IDEAS home Printed from
   My bibliography  Save this paper

Revisiting the use of initial jobless claims as a labor market indicator


  • John Carter Braxton


Initial jobless claims provide a weekly snapshot of the labor market. While known for being volatile, when put into the appropriate context initial claims can provide valuable information on the upcoming employment report. This paper introduces a new labor market indicator, referred to as the threshold of initial jobless claims, that serves as a benchmark of comparison for the weekly reporting of initial jobless claims. The threshold incorporates multiple margins of the labor market such as hires, quits, layoffs, and labor force participation. Deviations of observed initial claims from the threshold are shown to provide accurate estimates of the upcoming change in the unemployment rate. Labor market followers can then make weekly comparisons of observed initial claims to the threshold to gain an updated understanding on the current state of the labor market.

Suggested Citation

  • John Carter Braxton, 2013. "Revisiting the use of initial jobless claims as a labor market indicator," Research Working Paper RWP 13-03, Federal Reserve Bank of Kansas City.
  • Handle: RePEc:fip:fedkrw:rwp13-03

    Download full text from publisher

    File URL:
    Download Restriction: no

    References listed on IDEAS

    1. Kevin L. Kliesen & Michael W. McCracken & Linpeng Zheng, 2011. "Initial claims and employment growth: are we at the threshold?," Economic Synopses, Federal Reserve Bank of St. Louis.
    2. Kevin L. Kliesen & David C. Wheelock, 2012. "How well do initial claims forecast employment growth over the business cycle and over time?," Economic Synopses, Federal Reserve Bank of St. Louis.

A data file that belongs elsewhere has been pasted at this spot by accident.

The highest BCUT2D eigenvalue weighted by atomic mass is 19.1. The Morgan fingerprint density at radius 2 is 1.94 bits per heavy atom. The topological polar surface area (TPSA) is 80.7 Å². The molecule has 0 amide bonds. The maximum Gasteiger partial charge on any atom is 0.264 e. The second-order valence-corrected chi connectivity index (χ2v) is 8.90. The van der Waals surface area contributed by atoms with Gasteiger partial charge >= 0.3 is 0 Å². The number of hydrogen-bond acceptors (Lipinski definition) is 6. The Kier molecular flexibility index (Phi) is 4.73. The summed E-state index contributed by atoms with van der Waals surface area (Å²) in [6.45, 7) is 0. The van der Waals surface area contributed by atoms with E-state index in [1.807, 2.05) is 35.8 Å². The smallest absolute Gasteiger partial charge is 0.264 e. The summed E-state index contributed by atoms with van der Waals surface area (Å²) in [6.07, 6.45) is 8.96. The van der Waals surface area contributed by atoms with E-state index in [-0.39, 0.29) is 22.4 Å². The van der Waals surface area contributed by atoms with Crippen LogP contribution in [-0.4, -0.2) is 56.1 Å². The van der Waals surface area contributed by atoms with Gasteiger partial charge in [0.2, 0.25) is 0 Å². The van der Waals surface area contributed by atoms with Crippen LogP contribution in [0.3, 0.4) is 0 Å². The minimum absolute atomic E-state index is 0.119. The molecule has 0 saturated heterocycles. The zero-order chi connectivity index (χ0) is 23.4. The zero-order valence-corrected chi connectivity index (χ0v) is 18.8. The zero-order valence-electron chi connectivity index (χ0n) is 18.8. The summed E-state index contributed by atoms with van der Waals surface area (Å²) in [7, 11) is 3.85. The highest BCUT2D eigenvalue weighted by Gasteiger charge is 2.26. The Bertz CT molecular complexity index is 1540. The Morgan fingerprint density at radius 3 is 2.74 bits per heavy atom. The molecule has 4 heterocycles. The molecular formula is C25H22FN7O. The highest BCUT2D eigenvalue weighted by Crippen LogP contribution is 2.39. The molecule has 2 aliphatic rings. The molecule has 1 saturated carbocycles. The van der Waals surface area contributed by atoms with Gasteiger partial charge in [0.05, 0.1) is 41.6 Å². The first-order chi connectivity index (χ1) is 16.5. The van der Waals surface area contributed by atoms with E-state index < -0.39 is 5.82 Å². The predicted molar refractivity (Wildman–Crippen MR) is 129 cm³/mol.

3. William T. Gavin & Kevin L. Kliesen, 2002. "Unemployment insurance claims and economic activity," Review, Federal Reserve Bank of St. Louis, issue May, pages 15-28.
    4. Robert G. Valletta & Katherine Kuang, 2011. "Recent layoffs in a fragile labor market," FRBSF Economic Letter, Federal Reserve Bank of San Francisco, issue sep26.
    Full references (including those not matched with items on IDEAS)

    More about this item

    NEP fields

    This paper has been announced in the following NEP Reports:


    Access and download statistics


    All material on this site has been provided by the respective publishers and authors. You can help correct errors and omissions. When requesting a correction, please mention this item's handle: RePEc:fip:fedkrw:rwp13-03. See general information about how to correct material in RePEc.

    For technical questions regarding this item, or to correct its authors, title, abstract, bibliographic or download information, contact: (Lu Dayrit). General contact details of provider: .

    If you have authored this item and are not yet registered with RePEc, we encourage you to do it here. This allows to link your profile to this item. It also allows you to accept potential citations to this item that we are uncertain about.

    If CitEc recognized a reference but did not link an item in RePEc to it, you can help with this form .

    If you know of missing items citing this one, you can help us creating those links by adding the relevant references in the same way as above, for each refering item. If you are a registered author of this item, you may also want to check the "citations" tab in your RePEc Author Service profile, as there may be some citations waiting for confirmation.

    Please note that corrections may take a couple of weeks to filter through the various RePEc services.

    IDEAS is a RePEc service hosted by the Research Division of the Federal Reserve Bank of St. Louis . RePEc uses bibliographic data supplied by the respective publishers.